Being that we have changed our scenery lately, Sheryl and I have been subject a fair amount to the scenery changing us-- some of us more than others, or maybe it's change in different ways. Sheryl has been writing about philosophical and political matters lately. I've been more affected by the countryside, nature, the wide open spaces than by the local town twenty miles away.
Aside from photography, I've taken on other creative projects in the past. I've always been a fiction writer, a musician, and occasionally liked making or modifying things for myself. I made an electric guitar in my 7th grade woodshop, for example. That was back when we had woodshop, metalshop, printshop, drafting, and these are just the hands-on classes that I remember. At the time I needed a good electric guitar because I was in the midst of forming up a rock band. I didn't have the money for a good electric guitar, so I made one. I got a lot of help from a lot of people, some books too, but I pulled it off and that was my main electric for a long time. We wrote our songs, performed them, and some of those guys went on to some degree of fame with our home-made music.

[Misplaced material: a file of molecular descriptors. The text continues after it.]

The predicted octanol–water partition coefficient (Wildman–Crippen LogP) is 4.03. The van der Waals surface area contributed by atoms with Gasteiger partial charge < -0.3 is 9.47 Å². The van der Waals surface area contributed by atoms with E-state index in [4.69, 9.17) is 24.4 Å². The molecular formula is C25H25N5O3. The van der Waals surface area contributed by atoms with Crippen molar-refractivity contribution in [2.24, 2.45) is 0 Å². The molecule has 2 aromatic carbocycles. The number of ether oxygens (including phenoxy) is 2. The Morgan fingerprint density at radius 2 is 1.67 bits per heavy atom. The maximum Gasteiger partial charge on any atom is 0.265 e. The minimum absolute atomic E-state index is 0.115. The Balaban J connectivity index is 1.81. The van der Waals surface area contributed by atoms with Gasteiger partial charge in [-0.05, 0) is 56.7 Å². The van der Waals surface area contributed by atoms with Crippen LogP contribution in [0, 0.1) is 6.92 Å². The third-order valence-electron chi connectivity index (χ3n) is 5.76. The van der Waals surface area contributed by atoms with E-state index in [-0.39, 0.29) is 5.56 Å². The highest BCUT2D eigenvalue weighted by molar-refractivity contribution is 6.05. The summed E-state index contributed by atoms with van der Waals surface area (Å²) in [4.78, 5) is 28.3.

In college I had to watch while the school administration again closed down just about everything related to building/making things for yourself. They closed down the electronics department, welding and fabrication and the whole industrial design program. Similar things happened across the whole State of California in the eighties. Some of my old electronics instructors engaged in contentious legal battles in order to try to save their jobs, and I think, to save some piece of mind over the trades that they had devoted their lives to promoting and educating about. At the time, I had recently formed my own business making custom built speakers and designing sound systems while still holding down a job in tech support for an educational organization which was making a pretty blatant statement about my skills: they were obsolete. Not complaining, I had my day in the sun and ultimately I moved on to devote myself more fully to my spiritual life. But still, was it wise to unravel every hands-on, practical skill from our entire educational system?
In town we saw a one room cabin that dates back more than a hundred years. It's in fine shape. There is a plaque on the wall stating that a cabin like that could commonly be built in a single day by a couple of guys with axes. Damn. If you could see it, I think you'd be as awed as we were.
I'm getting ready to take on more hands on projects-- having a time of it justifying the "why" of it but it just feels like the thing to do.